I feel comfortable with all these assertions, except #2, 3, and 4. It’s true that Germans had difficulty relating to their history, it may be a conceptual jump to claim that they were truly open to anything. On the one hand, this attempts to describe the mass psychology of Germans. On the other, it flies in the face of critical interpretations of the western integration. Like many on the left, Habermas believes Adenauer wished to contain socialist influence in his Germany, subsequently pandering to a desire among Germans to avoid confronting their participation in Nazism. (Heinrich Böll did him one better: a fellow Cologner, he felt Adenauer betrayed Germany by founding democracy on Nazi institutions.) On both left and right, there has been a tendency to overemphasize Adenauer’s pragmatism, seeing western integration only in terms of strategic and economic alliance with the United States in the Atlantic system.  In both instances, the state of German memory following the war is only given partial consideration.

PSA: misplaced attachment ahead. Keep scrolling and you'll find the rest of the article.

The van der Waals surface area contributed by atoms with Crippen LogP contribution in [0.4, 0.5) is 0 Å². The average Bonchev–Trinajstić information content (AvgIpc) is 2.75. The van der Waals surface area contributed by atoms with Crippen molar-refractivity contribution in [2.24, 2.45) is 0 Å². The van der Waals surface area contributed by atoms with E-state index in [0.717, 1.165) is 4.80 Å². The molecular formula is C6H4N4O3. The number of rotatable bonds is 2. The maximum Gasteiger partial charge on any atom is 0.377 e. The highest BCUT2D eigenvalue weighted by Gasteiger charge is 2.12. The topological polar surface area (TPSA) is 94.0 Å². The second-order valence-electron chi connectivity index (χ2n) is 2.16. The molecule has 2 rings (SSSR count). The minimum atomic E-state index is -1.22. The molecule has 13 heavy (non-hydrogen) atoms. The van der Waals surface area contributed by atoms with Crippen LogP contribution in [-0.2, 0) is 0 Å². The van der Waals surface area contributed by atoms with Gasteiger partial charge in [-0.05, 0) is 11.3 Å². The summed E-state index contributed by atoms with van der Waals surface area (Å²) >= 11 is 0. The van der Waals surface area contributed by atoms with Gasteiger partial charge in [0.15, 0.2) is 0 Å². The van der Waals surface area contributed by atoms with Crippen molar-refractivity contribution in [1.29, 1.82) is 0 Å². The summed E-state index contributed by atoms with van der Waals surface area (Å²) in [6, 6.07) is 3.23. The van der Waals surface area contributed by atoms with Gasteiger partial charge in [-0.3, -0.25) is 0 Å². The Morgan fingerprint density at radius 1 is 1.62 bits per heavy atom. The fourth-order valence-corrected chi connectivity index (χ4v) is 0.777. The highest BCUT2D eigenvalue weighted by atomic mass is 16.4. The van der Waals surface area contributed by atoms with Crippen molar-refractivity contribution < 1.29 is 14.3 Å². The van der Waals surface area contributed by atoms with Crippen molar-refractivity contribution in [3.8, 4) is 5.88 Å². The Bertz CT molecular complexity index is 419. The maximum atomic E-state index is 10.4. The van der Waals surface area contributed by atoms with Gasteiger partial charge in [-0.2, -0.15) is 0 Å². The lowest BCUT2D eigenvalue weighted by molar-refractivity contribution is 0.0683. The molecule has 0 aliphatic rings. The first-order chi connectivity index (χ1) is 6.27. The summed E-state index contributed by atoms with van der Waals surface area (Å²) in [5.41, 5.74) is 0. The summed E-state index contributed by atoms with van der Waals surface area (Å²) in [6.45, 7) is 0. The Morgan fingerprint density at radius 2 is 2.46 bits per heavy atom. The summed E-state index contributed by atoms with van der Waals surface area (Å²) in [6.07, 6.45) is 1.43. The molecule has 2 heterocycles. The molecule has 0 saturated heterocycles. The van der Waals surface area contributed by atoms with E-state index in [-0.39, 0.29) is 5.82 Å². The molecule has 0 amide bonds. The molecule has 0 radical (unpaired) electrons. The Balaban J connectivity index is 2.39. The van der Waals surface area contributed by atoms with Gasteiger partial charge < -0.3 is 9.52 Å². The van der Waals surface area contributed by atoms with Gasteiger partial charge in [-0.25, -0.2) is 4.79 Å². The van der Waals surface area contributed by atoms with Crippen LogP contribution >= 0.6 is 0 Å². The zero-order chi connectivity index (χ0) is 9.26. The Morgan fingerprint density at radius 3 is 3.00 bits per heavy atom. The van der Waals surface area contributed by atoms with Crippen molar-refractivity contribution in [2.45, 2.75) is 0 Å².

These politicized conclusions have become less important in recent years. Robert Möller and Jay Gellar have put more emphasis on dispersed guilt helped move Germans along in developing democracy. Möller, in particular, points out that the discussion about guilt and memory was actually quite lively in the ten years following the war. Moreover, Germans did not resent defeat as they did following WWI (Dolchstoss). Time provided opportunity to reconsider the past more thoroughly. Ronald Granieri has put the western orientation into a different light, noting that it always meant two things: the Atlantic system, which was strategic, and the European, which was moral.